Ve­g­an­ism perks in a nut­shell

Herald on Sunday - - IN OTHER NEWS -

ben­e­fits to eat­ing a plant-only diet. Re­search shows a well-planned ve­gan diet can be ex­cep­tion­ally healthy, bring­ing low­ered risk of many chronic dis­eases.

I found it thought-pro­vok­ing to prac­tise a week of ve­gan eat­ing re­cently, at the urg­ing of the team at Safe (Save An­i­mals From Ex­ploita­tion).

Be­cause I am a lover of eggs and cheese, my seven-day ex­per­i­ment had its ups and downs.

The ups were around cre­ativ­ity. I en­joyed cre­at­ing in­ter­est­ing and healthy recipes with some con­straints on in­gre­di­ents. It made me very fo­cused on flavours and tex­tures and achiev­ing a good bal­ance with­out an­i­mal prod­ucts.

I tried and en­joyed some new plant­based foods. I was in­tro­duced to cashew cheese (mis­named — it’s not like cheese at all, but tasty in its own right) and dreamy co­conut yo­ghurt — a se­ri­ous ex­er­cise in sat­u­rated fat, so a little goes a long way.

And I sam­pled some ex­tremely good food when eat­ing out — food ev­ery bit as good as an­i­mal-based dishes. The downs of my ve­gan week were less about food and more about the men­tal chal­lenge. When you start re­strict­ing some foods, there’s a men­tal shift. For bet­ter or worse, you are on a diet. I didn’t en­joy hav­ing to say no to things I oth­er­wise wanted to eat.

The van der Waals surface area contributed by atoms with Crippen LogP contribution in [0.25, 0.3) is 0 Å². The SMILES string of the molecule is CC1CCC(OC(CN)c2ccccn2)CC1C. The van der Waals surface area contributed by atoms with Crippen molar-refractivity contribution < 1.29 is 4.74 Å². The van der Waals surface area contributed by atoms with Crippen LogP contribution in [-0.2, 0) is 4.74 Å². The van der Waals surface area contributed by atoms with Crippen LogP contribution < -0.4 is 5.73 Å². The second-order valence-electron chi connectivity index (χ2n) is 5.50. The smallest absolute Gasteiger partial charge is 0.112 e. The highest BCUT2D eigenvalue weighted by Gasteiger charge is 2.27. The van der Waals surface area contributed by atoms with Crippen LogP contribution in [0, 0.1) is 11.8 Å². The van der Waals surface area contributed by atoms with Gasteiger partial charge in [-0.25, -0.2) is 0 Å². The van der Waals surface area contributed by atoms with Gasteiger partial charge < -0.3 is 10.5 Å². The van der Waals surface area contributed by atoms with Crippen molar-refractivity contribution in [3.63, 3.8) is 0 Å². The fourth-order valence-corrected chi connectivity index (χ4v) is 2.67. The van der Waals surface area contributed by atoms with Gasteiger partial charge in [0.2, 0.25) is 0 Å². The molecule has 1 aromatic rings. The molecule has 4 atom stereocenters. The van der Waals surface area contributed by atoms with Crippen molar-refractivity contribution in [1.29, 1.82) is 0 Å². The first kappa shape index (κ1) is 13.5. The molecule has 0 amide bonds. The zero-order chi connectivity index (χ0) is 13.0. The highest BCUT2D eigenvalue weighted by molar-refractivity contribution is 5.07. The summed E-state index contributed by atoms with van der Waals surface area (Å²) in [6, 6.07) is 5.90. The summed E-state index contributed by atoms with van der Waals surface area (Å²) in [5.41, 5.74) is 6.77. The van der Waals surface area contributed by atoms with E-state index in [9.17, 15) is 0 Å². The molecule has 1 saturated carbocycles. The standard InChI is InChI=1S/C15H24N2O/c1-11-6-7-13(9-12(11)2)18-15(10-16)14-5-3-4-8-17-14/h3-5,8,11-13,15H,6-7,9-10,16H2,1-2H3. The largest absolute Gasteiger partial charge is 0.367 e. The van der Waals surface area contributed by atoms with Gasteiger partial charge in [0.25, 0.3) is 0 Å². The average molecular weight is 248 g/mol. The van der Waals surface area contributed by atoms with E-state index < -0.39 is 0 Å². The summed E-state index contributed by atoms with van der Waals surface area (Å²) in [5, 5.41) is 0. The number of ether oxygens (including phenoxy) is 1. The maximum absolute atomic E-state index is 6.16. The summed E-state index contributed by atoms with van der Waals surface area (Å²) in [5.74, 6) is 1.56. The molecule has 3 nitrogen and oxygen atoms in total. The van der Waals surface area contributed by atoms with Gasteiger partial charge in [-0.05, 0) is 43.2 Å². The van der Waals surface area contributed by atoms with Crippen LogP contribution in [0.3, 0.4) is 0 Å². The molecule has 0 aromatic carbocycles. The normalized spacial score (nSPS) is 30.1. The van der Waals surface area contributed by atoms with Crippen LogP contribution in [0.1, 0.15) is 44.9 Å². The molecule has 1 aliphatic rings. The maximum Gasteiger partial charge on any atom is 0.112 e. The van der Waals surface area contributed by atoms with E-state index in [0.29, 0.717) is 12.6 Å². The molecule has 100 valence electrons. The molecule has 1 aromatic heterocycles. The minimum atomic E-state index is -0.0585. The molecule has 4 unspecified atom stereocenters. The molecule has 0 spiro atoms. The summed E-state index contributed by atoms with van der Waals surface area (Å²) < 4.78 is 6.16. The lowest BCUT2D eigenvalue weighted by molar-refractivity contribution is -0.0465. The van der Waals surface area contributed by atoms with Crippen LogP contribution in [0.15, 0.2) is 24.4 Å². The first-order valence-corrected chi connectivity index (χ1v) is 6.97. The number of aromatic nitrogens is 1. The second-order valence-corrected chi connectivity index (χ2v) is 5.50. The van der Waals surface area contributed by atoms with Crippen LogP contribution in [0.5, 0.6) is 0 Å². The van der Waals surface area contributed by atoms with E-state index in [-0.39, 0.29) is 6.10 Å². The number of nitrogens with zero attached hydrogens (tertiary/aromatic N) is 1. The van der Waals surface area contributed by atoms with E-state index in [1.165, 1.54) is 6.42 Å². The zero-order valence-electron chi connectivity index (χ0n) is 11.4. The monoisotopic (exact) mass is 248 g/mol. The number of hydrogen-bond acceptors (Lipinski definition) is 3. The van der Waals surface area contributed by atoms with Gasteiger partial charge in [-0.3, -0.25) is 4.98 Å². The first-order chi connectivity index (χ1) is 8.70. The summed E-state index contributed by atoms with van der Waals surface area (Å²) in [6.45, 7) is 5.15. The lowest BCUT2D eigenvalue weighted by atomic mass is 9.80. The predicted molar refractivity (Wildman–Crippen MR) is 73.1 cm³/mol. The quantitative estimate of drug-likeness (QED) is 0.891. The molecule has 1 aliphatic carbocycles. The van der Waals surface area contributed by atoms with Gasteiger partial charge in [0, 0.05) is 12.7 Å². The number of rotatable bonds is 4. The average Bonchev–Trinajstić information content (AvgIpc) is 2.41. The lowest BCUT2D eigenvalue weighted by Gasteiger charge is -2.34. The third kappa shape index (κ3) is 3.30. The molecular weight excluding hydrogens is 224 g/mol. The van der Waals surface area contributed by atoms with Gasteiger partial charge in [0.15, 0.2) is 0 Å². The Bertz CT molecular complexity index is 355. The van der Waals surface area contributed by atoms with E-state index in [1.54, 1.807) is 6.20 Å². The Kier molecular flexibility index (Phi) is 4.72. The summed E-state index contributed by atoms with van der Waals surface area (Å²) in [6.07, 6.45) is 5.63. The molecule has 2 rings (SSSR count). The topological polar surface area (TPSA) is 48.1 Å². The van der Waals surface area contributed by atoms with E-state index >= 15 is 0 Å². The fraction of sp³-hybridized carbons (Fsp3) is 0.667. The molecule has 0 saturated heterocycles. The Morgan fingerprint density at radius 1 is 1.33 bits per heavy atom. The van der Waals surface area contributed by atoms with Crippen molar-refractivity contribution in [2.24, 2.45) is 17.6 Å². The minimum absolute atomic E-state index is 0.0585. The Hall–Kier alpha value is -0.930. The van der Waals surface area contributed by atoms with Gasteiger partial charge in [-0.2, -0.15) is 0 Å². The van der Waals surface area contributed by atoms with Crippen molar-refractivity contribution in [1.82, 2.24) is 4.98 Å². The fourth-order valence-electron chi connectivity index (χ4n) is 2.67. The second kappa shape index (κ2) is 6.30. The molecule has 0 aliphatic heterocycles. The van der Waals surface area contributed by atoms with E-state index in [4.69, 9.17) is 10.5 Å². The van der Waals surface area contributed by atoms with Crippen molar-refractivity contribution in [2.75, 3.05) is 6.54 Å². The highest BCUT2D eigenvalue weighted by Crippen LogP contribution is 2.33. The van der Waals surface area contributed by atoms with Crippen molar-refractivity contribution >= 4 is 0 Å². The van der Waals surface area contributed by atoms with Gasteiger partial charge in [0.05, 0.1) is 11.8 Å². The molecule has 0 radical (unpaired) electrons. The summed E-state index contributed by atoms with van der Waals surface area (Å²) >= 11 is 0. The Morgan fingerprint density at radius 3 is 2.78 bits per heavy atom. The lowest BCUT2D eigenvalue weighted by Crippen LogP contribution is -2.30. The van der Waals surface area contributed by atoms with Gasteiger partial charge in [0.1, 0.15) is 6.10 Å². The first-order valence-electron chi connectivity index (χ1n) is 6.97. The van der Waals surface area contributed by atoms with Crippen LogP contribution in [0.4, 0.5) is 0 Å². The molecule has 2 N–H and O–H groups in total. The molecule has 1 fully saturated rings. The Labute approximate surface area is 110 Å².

That meant I some­times had to eat what­ever was avail­able, rather than what was tasti­est/health­i­est — which could eas­ily mean a ve­gan diet, as with any diet, could be un­bal­anced.

I won’t be go­ing ve­gan for good, al­though that’s not to say I didn’t learn some­thing. Eat­ing more plants and fewer an­i­mals is some­thing we should all work to­wards.

But I’ll still en­joy my vege omelettes.

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Cashew cheese (here, with hazel­nut dukkah and to­ma­toes), was a tasty ve­gan find.

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